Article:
Pulmonary Arterial Hypertension 101: What is PAH?
Pulmonary arterial hypertension (or PAH) strikes approximately 1 in 100,000 individuals of all genders, ages, and ethnic backgrounds.
Even though the condition shows precedence in young adults in their mid-30s, affecting twice as many women than men, this rare lung disorder can occur at any stage of life.
Pulmonary arterial hypertension causes the arteries that carry blood from the heart to the lungs to narrow, resulting in decreased oxygen flow to the blood vessels. When the body is deprived of vital oxygen, the blood pressure in the pulmonary arteries spikes above the normal range compressing the heart’s right ventricle. The pressure on this area will eventually cause the right side of the heart to swell, gradually weaken, and restrict blood flow to the lungs. If left untreated, pulmonary hypertension can end in heart failure.
Obviously, early diagnosis is key to taking pressure off the heart and allowing oxygen to flow freely to the lungs. Here are the ten warning signs of PAH…
1. Abnormal Heart Rate
One of the initial signs of pulmonary arterial hypertension is an abnormal or loud heartbeat, which might resemble a quick gallop or a systolic murmur. This signals gradual ventricular failure. If the condition is left undiagnosed and worsens, a physician may hear louder and irregular heartbeats if examining an affected patient with a stethoscope.
2. High Blood Pressure
As mentioned in our introduction, pulmonary arterial hypertension gradually progresses as more blood pressure is placed on the pulmonary arteries and right side of the heart. A blood pressure reading during this heightened period would register at more than 25 mmHg at rest compared to a healthy reading of 15 mmHg at rest.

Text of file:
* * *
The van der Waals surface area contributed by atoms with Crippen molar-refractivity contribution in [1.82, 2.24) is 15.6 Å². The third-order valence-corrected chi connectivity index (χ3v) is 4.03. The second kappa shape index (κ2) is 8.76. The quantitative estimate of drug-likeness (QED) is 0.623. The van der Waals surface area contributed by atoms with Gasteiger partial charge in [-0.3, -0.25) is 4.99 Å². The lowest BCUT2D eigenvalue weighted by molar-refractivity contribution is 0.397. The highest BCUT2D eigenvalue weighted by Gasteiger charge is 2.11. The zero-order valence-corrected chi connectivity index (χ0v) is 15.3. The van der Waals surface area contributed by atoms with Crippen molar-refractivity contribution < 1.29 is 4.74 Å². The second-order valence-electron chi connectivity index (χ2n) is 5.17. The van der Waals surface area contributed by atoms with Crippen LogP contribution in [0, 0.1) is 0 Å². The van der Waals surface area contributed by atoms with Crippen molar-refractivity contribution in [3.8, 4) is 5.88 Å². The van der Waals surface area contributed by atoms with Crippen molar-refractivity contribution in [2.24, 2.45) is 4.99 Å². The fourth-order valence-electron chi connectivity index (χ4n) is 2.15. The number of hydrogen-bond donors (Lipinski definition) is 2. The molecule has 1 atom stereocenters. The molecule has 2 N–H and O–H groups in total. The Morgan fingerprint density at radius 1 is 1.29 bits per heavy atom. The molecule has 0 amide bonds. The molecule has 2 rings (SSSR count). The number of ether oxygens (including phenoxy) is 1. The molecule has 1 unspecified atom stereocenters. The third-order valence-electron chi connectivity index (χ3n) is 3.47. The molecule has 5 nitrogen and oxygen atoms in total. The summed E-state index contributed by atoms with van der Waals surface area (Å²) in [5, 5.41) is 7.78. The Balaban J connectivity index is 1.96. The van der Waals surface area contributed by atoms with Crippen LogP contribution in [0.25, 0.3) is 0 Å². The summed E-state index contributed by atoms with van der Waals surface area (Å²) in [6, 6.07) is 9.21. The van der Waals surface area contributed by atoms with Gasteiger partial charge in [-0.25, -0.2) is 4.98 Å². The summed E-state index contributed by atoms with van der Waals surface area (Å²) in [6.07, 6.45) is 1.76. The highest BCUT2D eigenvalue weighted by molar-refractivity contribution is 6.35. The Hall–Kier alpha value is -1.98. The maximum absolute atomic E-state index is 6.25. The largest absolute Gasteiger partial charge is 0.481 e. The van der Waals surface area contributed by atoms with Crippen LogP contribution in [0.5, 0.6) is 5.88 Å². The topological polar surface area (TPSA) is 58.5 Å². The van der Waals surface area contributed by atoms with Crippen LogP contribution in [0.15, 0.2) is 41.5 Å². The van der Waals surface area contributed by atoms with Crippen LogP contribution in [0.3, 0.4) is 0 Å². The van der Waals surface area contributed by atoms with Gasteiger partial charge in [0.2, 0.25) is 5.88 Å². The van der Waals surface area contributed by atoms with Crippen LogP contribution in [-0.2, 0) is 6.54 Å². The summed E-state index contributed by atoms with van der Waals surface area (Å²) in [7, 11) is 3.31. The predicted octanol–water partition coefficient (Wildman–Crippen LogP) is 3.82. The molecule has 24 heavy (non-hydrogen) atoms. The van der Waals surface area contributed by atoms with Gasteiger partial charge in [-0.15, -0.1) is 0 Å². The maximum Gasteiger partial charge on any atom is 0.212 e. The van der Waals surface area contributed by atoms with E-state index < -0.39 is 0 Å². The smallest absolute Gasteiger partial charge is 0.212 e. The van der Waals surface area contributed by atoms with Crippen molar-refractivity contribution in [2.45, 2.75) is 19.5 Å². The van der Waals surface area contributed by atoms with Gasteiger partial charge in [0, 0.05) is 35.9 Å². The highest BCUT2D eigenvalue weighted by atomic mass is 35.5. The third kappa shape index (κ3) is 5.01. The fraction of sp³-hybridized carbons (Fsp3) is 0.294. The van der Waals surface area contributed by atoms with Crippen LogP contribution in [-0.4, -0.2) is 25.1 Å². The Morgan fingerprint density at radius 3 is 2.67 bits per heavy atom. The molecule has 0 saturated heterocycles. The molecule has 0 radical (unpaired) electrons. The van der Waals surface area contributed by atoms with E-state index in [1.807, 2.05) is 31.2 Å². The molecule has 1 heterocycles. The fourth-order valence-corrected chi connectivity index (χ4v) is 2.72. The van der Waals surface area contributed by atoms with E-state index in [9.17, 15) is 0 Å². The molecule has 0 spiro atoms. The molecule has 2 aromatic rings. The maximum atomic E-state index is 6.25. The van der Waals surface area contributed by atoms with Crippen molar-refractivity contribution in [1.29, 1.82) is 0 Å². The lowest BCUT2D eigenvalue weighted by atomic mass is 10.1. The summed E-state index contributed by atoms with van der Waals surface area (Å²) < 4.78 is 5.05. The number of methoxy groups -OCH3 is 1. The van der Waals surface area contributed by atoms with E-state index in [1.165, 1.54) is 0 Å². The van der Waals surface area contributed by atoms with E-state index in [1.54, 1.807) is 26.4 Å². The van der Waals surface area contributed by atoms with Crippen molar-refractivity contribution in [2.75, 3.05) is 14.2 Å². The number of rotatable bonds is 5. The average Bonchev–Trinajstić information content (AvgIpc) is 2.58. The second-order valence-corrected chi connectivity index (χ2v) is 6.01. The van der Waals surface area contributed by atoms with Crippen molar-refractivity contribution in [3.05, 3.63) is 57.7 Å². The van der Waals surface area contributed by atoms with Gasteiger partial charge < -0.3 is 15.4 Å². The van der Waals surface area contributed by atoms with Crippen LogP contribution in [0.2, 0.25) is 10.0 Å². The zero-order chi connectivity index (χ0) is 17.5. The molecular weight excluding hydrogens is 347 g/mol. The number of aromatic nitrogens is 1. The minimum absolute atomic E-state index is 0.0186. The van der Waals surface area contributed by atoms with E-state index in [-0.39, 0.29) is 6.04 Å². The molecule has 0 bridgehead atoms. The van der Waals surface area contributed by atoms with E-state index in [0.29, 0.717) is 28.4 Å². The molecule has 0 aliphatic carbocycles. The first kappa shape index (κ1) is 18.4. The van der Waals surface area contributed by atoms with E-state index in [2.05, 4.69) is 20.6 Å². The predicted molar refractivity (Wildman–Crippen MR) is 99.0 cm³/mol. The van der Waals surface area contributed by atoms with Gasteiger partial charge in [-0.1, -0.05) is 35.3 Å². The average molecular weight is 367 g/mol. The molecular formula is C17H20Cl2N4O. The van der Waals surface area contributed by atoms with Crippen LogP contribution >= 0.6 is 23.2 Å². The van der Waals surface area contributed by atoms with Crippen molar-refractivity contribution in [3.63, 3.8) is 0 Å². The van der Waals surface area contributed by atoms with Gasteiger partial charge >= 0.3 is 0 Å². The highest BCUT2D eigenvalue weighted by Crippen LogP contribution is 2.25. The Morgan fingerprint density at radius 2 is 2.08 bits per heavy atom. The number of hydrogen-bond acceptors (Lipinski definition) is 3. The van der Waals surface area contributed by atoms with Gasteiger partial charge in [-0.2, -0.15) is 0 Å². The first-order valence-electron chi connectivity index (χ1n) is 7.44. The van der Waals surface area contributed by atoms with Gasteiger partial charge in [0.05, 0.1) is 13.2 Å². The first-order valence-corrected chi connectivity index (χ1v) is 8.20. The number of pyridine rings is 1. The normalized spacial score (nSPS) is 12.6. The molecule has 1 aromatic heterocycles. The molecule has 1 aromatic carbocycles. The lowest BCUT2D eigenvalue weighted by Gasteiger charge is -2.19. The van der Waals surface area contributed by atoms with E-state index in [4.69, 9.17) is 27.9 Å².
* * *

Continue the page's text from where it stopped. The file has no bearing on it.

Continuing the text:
3. Shortness of Breath
Shortness of breath and rapid or gasping breathing (or hypoxia) results due to decreased oxygen levels in the blood. As PAH advances, shortness of breath will become more severe over time. You may notice that you become severely winded with after normally routine tasks and activities, such as climbing stairs or chasing your children.
4. Fluid Retention
Swelling is a common side affect of gradual heart failure as the body is unable to pump blood. This obstruction will result in retained fluid in the legs, abdomen, ankles, and finger tips.
5. Chest Pain
Many patients with pulmonary arterial hypertension also experience chest pains, or angina. This could be due to a combination of erratic rate and swelling of the right side of the heart (the right ventricle) placing pressure on the inner wall of the chest.
6. Engorged Veins
As the right side of the heart (the right ventricle) swells, it’s common for the jugular vein, located in your neck to become painfully inflamed as well. In fact, if your doctor suspects PAH, he or she will probably examine the elevation of this vein as one primary method of diagnosis.
7. Changes in Skin and Nails
Many individuals who later discover they suffer from pulmonary arterial hypertension admit they noticed a bluish tinge to their lips and nail beds. Numerous skin changes may also be noted. For instance, scleroderma, a chronic autoimmune disease that causes a hardening of the facial tissues, is common to PAH patients with liver issues.
Decreased oxygen to the lungs may result in dizziness or fainting spells. This may be uncharacteristic for normally active individuals who regularly exercise, but suddenly become fatigued and lightheaded during normal activities.
Fatigue will start slow and suddenly worsen as more and more oxygen is deprived and more pressure is placed on the heart. Once energetic individuals may even notice extreme fatigue during periods of rest.
A chronic cough is customary symptom of pulmonary arterial hypertension as the lungs are deprived of oxygen. Deprived blood oxygen levels, a condition called hypoxemia, will gradually affect the entire body.
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